ited and our resources are finite. This means
we need to distribute our scarce resources
firstly to what is most important and then to
what is least.
Walter is no exception and he has to choose
carefully how to direct his limited resources.
When investing many people focus solely on
growth completely ignoring the two other
important variables of any investment, which
are risks and accessibility. A good rule of
thumb is to match one s long-term goals with
one s long-term investments and the short-
term goals with likewise short-term invest-
We were told that Walter does not have a
lot of cash saved up separate and apart from
the pension lump sum he is expecting. This
can put Walter in an undesirable situation
should an emergency arise. If the unthinkable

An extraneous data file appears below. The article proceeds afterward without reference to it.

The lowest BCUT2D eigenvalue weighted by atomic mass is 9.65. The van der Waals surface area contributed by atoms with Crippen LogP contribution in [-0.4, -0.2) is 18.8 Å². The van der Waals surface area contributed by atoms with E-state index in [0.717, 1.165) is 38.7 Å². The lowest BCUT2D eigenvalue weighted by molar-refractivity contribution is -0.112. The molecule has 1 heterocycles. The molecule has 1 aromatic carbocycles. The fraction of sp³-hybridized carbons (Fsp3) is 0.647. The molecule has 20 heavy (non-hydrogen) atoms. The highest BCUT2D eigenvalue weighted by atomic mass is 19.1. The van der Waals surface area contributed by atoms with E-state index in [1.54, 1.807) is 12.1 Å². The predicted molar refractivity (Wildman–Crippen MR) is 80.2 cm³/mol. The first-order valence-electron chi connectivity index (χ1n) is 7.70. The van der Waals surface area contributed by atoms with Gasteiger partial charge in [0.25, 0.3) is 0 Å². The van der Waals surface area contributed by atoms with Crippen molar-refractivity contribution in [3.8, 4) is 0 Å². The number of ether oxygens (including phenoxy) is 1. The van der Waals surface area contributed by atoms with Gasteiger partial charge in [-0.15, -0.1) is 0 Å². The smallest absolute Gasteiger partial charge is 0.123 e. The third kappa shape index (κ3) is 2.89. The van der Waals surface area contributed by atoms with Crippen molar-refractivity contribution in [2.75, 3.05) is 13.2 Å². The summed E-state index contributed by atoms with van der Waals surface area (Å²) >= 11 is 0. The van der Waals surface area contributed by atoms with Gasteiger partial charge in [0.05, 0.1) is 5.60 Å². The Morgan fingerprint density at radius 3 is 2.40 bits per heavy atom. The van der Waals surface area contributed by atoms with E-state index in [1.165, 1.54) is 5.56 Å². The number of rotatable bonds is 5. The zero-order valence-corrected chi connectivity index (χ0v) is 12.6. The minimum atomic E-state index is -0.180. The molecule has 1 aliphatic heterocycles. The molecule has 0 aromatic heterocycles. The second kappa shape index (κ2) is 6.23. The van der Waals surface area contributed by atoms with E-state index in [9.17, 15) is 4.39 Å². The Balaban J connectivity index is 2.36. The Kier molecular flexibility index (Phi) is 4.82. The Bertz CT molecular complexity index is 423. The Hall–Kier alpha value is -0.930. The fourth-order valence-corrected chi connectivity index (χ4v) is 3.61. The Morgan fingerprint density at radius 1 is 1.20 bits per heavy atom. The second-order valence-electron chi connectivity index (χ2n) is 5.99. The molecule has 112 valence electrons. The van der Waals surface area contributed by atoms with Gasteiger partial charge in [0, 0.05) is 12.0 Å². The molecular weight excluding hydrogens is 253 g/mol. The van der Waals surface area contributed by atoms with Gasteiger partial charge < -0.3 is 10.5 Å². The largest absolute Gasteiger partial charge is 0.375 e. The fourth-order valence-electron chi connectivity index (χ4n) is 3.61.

should happen, he may be forced to borrow
or convert a long-term, illiquid asset to attend
to a major set back.
Adequate liquidity is essential for any good
financial plan and as a guide Walter should
set aside at least three months income from
his lump sum dedicated solely to dealing with
emergencies. Once this money is separated,
Walter can then consider pursuing his other
longer-term growth and income objectives.
(return on investment & risk)
No one wants to lose their hard-earned cash
especially in their golden years. The ideal sit-
uation would be to have the best returns with
the least amount of risk. In fact, it would be
wonderful to get a guaranteed return with
absolutely no risk. Is there such an investment?
Yes there is but it requires an adjustment in
one s perspective.
When making an investment decision or
evaluating two different instruments one can
bring them to a common measure of percent-